F-22 grounding continues as oxygen safety probe widens

Washington DC
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More than six weeks after the US Air Force indefinitely grounded all Lockheed Martin F-22A Raptors, the scope of the safety investigation has widened beyond the Honeywell-supplied onboard oxygen generating system (OBOGS).

Although internally described as the "OBOGS safety investigation", the probe launched after the 3 May safety stand-down of the F-22A fleet is "not limited" to that particular system, Air Combat Command (ACC) said in emailed responses to questions.

"We are still working to pinpoint the exact nature of the problem," the ACC said. "It is premature to definitely link the current issues to the OBOGS system."

The stand-down was originally linked to five reports by F-22 pilots of potential oxygen system malfunctions, including one reported instance when an F-22 scraped treetops on final approach. The pilot could not remember the incident after landing, exhibiting a classic symptom of hypoxia.

The OBOGS is not the only device involved in the supply of oxygen to the pilot. Wedged into a space behind and slightly below the pilot's seat, it uses a molecular sieve to filter pressurised air diverted from the engine compressor section into pure oxygen.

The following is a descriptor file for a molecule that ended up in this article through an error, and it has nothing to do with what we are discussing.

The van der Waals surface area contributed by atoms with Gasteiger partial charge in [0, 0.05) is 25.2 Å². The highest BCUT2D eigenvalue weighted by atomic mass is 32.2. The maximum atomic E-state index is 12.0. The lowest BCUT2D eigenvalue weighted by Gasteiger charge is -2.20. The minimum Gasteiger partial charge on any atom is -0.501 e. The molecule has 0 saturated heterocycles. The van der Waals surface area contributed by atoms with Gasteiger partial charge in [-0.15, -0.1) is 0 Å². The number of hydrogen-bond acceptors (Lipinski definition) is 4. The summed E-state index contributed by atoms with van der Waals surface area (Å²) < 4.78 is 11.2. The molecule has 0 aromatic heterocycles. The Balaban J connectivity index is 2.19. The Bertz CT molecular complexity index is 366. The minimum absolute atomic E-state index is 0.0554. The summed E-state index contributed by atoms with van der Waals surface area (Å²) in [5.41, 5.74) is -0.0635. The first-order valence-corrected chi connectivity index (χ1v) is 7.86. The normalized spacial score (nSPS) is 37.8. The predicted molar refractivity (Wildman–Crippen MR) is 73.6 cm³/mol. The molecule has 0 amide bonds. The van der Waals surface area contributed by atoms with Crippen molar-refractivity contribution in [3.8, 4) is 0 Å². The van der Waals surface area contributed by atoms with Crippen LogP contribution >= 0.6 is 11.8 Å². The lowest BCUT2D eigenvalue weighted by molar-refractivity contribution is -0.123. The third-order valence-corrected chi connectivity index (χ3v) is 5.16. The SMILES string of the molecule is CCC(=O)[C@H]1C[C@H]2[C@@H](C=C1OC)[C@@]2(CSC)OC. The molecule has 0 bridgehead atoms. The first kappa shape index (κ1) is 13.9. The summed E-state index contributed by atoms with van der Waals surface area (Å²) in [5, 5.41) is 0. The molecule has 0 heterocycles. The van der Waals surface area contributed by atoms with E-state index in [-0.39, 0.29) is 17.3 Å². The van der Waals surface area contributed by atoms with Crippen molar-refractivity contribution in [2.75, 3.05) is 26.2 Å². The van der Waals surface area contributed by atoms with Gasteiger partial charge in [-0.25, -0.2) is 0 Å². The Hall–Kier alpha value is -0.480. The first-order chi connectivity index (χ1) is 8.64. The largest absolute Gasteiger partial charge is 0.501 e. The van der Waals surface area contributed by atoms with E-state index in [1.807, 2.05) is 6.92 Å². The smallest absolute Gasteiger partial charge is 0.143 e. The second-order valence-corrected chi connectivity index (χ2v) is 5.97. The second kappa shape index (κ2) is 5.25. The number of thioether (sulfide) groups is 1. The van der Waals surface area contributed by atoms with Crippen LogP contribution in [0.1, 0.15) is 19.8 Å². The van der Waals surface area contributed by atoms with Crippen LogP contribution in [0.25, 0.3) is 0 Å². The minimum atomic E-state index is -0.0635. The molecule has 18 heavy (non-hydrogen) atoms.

In between the OBOGS and an F-22 pilot's lungs, the filtered oxygen passes through two major components - the MBU-22P oxygen mask and the breathing regulator/anti-g (BRAG) valve. The latter "ensures safe delivery of oxygen to the pilot" through the face mask, according to a fact sheet published by the USAF human systems integration office.

"The BRAG is fast-acting due to the manoeuverability of the aircraft and [is] compatible with the existing upper and lower g-garments, which keeps blood in the upper portions of the body during aircraft manoeuvres," the fact sheet added.

The USAF investigation is also comparing the F-22's life support system with other strike aircraft in its fleet, including the Lockheed F-35A Lightning II, Fairchild Republic A-10, Boeing F-15, Lockheed F-16 and Hawker Beechcraft T-6A, the ACC said.

The review is aimed at casting a "broad net for comparison", the command added.

Complaints about the F-22's OBOGS equipment had not surfaced until recently. In January, the ACC ordered the fleet to remain below a service ceiling of 25,000ft (7,620m). The order came two months after an F-22 crashed near Joint Base Elmendorf-Richardson, Alaska. That accident, in which the pilot was killed, is under investigation and has not been linked to the oxygen system concerns.